The broad-shelled turtle can tuck its neck and head under the leading edge of its carapace, or upper shell. The largest of the snake-necks, these turtles are relatively flattened in appearance and have clawed, webbed feet.
Learn more about the broad-shelled turtle! Did you know that this turtle's long neck can add 80% to its body length, aiding in its deception strategy for ambush hunting?
These turtles are found in permanent bodies of fresh water in the Murray-Darling River system of South Australia, New South Wales and Queensland; the coastal basins of southeastern Queensland; and on Fraser Island.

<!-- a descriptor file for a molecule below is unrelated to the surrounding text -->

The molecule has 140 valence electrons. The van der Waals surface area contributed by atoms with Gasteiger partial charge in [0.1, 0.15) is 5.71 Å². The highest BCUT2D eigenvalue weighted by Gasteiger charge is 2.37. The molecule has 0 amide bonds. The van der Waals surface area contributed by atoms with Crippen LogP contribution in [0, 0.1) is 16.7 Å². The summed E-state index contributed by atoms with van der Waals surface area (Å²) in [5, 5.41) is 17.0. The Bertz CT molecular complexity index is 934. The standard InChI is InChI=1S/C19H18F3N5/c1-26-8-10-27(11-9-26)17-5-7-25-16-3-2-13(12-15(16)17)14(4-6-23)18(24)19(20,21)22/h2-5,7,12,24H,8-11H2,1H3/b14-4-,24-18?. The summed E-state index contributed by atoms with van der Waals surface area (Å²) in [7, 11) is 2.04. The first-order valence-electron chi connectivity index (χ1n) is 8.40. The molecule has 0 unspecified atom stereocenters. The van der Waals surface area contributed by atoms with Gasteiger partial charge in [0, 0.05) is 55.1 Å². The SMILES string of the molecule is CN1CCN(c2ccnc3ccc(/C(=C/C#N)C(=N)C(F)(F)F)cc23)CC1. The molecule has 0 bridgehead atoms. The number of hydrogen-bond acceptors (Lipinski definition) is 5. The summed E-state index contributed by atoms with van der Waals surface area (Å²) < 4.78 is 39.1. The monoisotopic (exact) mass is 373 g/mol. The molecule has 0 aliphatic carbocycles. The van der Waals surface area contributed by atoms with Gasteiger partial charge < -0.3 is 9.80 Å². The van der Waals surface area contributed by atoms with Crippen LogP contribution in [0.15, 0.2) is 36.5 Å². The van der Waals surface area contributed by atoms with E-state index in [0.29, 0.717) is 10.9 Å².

These turtles are omnivores and opportunistic, eating whatever they can catch. Their long, snake-like necks aid in ambushing prey, such as small fish and aquatic invertebrates.
This species is the largest of Australia’s freshwater turtles. Its carapace measures up to 20 inches in length, approximately the size of a trashcan lid.
The population is believed to be stable.
As adults, broad-shelled turtles have few predators. Juveniles are preyed upon by crocodiles, fish, foxes and birds.
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As the curator of the Upland Tropical Rain Forest, Amazon River Forest and Australia: Wild Extremes exhibits, Ken starts his day early, walking through each exhibit.
The National Aquarium—and the aquatic world—is full of amazing animals like this one.